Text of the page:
Wonder (2017)


Bil’s rating (out of 5):  BB.5.  

USA/, 2017.  , , , .  Screenplay by Stephen Chbosky, , , based on the novel by .  Cinematography by .  Produced by , .  Music by .  Production Design by .  Costume Design by .  Film Editing by .  

A little boy born with notable facial disfigurement (played under heavy but effective makeup by ) is being sent to middle school after years of being home-schooled by his mom ().  She and dad  are, naturally, very hesitant about the idea, terrified of how children will react to their son but understanding that getting him out into the world is something that he needs.  Tremblay’s fantasies about astronauts and Chewbacca help him stay positive through his first days of stares, taunting from bullies and lonely lunches, but eventually he makes friends and starts to find what seems like his groove.  At home, his older sister is becoming more honest with herself about the resentment she feels towards her brother’s constantly being prioritized above her, experiencing a drama with a close friend that she keeps from her concerned parents almost out of spite.  Stephen Chbosky follows his erratic and unfocused Perks of Being A Wallflower with another film that seeks to excuse its narrative messiness with an overemphasis on The Feels, seeming to want to be about real problems but emphasizing a lot of Child Star acting and home life scenes that are filmed like television commercials.  The story changes narrators to show us that everyone has a completely different perspective and their own hills to climb, that life is more complex than a film whose story favours one character’s path to a happy ending.  It is, however, a film, and it does have to end sometime, opting for Tremblay’s happy ending and leaving the sequences that focus on other characters feeling like disingenuous distractions and not explorations of alternate points of view.  Roberts is wonderful as a woman who is both extremely vulnerable and extremely intelligent, and watching her trying to be both at the same time makes for the film’s most poignant moments, more than making up for the fact that Tremblay, true-hearted and sweet as he is, is allowed to express quite a lot by the flexible makeup but seems to have little to offer beyond either whispering or shrieking his lines.  as his schoolchum is noticeably more sympathetic, while as the class bully is written as an unintelligent stereotype; his mother’s one scene is the best example of how poorly observed this movie is, practically ticking items off a list of Bad Modern Parent flaws every time she opens her mouth.  Sonia Braga appears in a lovely cameo.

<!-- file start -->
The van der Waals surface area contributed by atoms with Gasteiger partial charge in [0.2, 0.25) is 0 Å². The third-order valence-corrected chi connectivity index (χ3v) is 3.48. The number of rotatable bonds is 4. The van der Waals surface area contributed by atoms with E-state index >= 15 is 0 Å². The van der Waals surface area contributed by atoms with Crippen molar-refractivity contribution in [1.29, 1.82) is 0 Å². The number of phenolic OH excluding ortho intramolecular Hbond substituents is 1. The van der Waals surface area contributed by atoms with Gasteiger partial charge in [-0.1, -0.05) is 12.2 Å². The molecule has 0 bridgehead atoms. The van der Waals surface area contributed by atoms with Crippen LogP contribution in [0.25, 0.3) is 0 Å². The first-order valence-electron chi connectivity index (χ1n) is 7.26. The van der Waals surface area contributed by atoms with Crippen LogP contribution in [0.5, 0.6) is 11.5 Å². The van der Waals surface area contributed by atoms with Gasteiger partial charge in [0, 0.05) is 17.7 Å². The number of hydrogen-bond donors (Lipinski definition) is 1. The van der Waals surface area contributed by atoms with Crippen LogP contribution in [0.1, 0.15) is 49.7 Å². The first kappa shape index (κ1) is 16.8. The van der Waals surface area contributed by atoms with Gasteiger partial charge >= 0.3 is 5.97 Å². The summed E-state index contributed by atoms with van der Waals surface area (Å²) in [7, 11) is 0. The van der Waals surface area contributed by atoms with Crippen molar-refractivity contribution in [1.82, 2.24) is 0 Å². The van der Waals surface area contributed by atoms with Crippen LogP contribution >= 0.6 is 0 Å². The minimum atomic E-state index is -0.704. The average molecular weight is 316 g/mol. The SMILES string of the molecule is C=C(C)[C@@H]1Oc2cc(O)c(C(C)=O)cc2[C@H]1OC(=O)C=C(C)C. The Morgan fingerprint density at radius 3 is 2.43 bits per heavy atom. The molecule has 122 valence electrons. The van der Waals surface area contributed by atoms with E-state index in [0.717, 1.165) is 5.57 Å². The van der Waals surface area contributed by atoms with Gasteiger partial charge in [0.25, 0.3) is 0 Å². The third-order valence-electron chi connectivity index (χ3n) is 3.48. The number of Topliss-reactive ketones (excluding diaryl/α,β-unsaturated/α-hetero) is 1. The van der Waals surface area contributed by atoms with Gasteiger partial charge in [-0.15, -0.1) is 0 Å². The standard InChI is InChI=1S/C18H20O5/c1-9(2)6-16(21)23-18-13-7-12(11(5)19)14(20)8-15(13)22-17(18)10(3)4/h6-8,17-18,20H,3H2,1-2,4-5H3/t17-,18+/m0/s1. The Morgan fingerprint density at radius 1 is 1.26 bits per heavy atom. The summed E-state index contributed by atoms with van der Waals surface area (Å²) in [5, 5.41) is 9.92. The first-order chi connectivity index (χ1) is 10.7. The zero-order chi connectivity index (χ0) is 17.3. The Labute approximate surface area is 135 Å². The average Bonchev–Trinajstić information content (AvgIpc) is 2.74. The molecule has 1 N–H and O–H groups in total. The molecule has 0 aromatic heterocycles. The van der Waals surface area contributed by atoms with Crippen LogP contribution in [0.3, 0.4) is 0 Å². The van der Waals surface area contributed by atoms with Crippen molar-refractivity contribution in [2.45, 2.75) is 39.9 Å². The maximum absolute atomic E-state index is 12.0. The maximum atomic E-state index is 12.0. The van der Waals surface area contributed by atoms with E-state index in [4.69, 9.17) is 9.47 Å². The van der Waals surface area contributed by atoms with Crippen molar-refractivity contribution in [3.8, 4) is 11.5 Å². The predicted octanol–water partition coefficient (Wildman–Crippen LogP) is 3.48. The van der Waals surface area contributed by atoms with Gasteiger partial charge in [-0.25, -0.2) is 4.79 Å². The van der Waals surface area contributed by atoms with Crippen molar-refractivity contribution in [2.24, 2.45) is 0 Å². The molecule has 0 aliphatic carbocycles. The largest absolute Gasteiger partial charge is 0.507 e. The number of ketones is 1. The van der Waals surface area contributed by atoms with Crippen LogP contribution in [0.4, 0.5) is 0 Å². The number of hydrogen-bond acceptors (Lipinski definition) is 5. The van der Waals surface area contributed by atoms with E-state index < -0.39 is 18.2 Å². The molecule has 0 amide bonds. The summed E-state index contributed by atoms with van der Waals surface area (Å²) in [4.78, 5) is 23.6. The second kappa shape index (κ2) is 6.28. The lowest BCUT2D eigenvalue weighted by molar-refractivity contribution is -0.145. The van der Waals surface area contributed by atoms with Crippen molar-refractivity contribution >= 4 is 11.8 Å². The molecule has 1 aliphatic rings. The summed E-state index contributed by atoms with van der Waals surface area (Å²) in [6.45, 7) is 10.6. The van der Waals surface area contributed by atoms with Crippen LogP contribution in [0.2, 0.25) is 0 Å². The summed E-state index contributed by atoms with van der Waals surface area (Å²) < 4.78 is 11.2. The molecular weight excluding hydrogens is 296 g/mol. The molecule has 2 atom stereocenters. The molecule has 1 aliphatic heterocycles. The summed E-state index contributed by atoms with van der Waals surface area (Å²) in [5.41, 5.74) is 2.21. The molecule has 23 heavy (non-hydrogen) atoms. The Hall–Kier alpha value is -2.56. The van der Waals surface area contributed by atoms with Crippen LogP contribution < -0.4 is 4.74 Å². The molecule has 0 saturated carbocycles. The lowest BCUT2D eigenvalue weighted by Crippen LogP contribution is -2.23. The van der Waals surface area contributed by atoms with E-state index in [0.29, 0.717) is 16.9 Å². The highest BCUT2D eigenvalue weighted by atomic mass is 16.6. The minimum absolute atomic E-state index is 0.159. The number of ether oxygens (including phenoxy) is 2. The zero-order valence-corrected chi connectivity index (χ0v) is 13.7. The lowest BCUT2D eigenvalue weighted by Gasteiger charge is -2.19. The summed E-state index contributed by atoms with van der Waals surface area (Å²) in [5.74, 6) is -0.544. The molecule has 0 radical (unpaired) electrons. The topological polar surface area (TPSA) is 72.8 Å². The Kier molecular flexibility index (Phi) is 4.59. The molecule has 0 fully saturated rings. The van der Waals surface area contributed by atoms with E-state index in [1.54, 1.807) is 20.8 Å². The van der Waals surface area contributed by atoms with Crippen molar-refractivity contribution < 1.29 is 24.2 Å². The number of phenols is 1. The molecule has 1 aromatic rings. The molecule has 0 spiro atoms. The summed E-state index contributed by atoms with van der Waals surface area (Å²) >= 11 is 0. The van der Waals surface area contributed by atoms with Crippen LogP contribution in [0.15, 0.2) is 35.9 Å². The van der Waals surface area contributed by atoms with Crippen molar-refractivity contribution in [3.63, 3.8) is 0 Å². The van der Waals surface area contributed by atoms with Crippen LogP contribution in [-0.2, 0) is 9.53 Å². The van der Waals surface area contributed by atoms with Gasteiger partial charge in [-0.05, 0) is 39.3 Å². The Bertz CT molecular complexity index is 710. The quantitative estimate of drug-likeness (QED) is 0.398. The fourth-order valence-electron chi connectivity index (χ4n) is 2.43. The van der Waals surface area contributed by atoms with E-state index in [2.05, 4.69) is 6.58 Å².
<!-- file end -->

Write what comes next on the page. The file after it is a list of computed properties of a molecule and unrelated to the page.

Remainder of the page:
Academy Award Nomination:  Best Makeup


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